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Case Representation Contd

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Title: Case Representation Contd


1
Case Representation Contd
  • Sources
  • Chapter 3
  • www.iiia.csic.es/People/enric/AICom.html
  • www.ai-cbr.org

2
Attribute-Value Case Representation
  • Case a collection of attribute-value pairs
  • Example Each row in the wait-restaurant table is
    a case
  • Examples in the IDT context correspond to cases
  • Attributes can be the same for all cases or vary
    from case to case
  • Each attribute is from a certain type. For
    example
  • Integer all integers or an interval
  • Real all numbers or an interval
  • Symbol finite set of alternatives (e.g., Thai,
    Italian,)
  • Hypertext HTML

3
Formalization
  • Attributes A1, A2, .., An
  • Types T1, T2, , Tn
  • Values a1 in T1, a2 in T2, , an in Tn
  • A case is defined as follows
  • If all cases have the same number of attributes,
    a case is a vector
  • (a1, , an) in T1 ? unknown ? ? Tn ?
    unknown
  • If cases have a varying number of attributes, a
    case is a set Ap ap, , Ak
    ak
  • (attributes that are not in the set are
    considered unknown)

4
Selection of Attributes
  • Situation description
  • Independence Attributes should represent
    independent features whenever possible
  • Completeness the attributes should be sufficient
    to determine if the case can be reused in a new
    situation
  • Minimalist The only attributes that should be
    included in a case are those used in to compute
    similarity

(ex type of restaurant versus week day) (not
always possible patrons and day of the week are
related)
(ex Not including Patrons may make it impossible
to learn a hypothesis function)
(ex name of the waitress is not a relevant
attribute)
5
Selection of the Types
  • Selection of the types is defined by the elements
    needed to compute similarity
  • Symbols
  • Ideal for a small number of alternatives (e.g.,
    type of restaurant)
  • Integer/Real
  • Ideal for measures and other numeric values
  • Computation of similarity
  • Text
  • Ideal for unstructured information
  • Computation of similarity can be very difficult

6
Example
Case 1
7
Assignment (I) Monday, October 9th
  • Select a machine that you feel particularly
    familiar with it (e.g., your PC, the graphic card
    of your pc). Obtain at least 10 attributes and
    their types that you feel are relevant to make a
    diagnosis of a failure for that machine
  • Proof that Vertex-cover is NP-complete (formulate
    decision problem proof that is in NP reduce
    Clique into Vertex-Cover)

(CSE 335/435)
(CSE 435)
8
Vertex-Cover
Given a graph G, a vertex cover V is a collection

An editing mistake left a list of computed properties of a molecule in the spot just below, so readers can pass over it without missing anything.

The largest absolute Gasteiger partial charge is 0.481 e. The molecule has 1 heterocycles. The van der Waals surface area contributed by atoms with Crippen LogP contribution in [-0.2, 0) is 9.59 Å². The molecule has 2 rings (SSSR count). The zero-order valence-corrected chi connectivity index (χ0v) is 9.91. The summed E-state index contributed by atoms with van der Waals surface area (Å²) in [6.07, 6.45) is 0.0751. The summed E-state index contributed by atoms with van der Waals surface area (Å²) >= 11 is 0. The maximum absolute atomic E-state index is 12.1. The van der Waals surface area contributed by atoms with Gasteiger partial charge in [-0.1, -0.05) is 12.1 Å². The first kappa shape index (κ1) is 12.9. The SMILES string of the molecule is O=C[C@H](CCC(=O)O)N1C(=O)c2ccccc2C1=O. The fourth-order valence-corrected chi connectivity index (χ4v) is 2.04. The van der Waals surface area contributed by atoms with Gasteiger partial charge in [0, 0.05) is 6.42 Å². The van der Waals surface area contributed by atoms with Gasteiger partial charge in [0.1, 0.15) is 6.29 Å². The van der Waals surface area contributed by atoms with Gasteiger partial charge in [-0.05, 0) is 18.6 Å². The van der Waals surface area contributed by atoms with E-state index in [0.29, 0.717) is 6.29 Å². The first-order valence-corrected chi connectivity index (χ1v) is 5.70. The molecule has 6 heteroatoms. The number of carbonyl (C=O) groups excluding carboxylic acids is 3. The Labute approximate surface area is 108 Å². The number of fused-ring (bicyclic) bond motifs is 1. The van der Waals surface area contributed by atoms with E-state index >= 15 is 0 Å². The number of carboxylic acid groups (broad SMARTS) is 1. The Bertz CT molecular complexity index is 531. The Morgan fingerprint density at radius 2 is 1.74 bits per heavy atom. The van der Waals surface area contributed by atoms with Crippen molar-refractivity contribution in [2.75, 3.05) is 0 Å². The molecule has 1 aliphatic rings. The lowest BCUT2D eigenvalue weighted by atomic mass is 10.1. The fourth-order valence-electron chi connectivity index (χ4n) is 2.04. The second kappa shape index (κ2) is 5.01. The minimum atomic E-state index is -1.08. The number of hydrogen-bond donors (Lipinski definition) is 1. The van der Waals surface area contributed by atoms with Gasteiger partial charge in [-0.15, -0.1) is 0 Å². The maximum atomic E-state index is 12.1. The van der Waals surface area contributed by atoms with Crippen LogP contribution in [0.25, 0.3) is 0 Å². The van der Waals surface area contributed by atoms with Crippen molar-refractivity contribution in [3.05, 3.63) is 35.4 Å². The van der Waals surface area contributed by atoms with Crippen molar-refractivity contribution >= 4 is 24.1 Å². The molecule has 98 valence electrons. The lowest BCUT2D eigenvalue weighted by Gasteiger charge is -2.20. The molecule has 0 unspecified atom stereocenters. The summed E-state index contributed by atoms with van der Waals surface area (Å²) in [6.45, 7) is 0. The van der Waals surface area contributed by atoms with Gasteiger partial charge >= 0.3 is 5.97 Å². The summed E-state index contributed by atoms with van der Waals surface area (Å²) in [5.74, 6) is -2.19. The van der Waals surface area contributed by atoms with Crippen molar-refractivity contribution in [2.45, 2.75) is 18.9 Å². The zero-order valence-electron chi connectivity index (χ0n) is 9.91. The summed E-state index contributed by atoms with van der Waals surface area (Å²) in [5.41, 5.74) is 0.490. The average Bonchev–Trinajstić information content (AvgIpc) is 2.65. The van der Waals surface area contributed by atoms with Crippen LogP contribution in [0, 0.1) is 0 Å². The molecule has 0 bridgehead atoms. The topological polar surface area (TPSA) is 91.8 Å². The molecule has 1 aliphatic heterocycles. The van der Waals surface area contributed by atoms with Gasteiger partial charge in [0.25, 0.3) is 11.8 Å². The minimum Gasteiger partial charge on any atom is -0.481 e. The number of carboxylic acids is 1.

of nodes in G such that for every arc (w,v)
either w is in V or v is in V or both
Vertex-Cover Problem Given a graph, find the
vertex-cover containing the minimum number of
nodes
9
Contents of a Case
  • Generally a case contains specific knowledge
    about a previous problem solving experience
  • Typically a case contains the following
    information
  • Problem/Situation
  • Solution
  • Adequacy
  • Scope of the information
  • Complete solution/partial solution
  • Detail or abstracted solution
  • Representation formalism
  • Attribute-value pairs
  • Structured representation objects, trees
  • High-order predicate logic, plans

(example help-desk systems)
(example planning)
10
Object-Oriented Representation
  • Objects are described as a fixed collection of
    attributes
  • A case consists of a collection of objects
  • There are relations between objects in a case
  • Each object belongs to a class of objects
  • Classes of objects are ordered in a inheritance
    hierarchy
  • Subclasses inherit properties of the superclass

(example in OOP instance vs classes)
(example in OOP this or self and super)
11
Tree Representation
Structured representations are needed when there
are multiple relations between elements of the
problem
12
Objects and Classes
  • An object class describes the structure of an
    object through a (finite) collection of
    attributes and their types
  • An instance (or an object) of an object class
    assigns values of the corresponding type for each
    attribute in the class

13
Example (Objects and Classes)
Instance Entry 314
Class Symptoms
  • Front-light doesnt work
  • Car-type Golf II, 1.6
  • Year 1993
  • Batteries 13.6V
  • Front-light symbol
  • Car-type symbol
  • Year Symbol
  • Batteries Real

14
Relations Between Objects
  • Relations between objects are important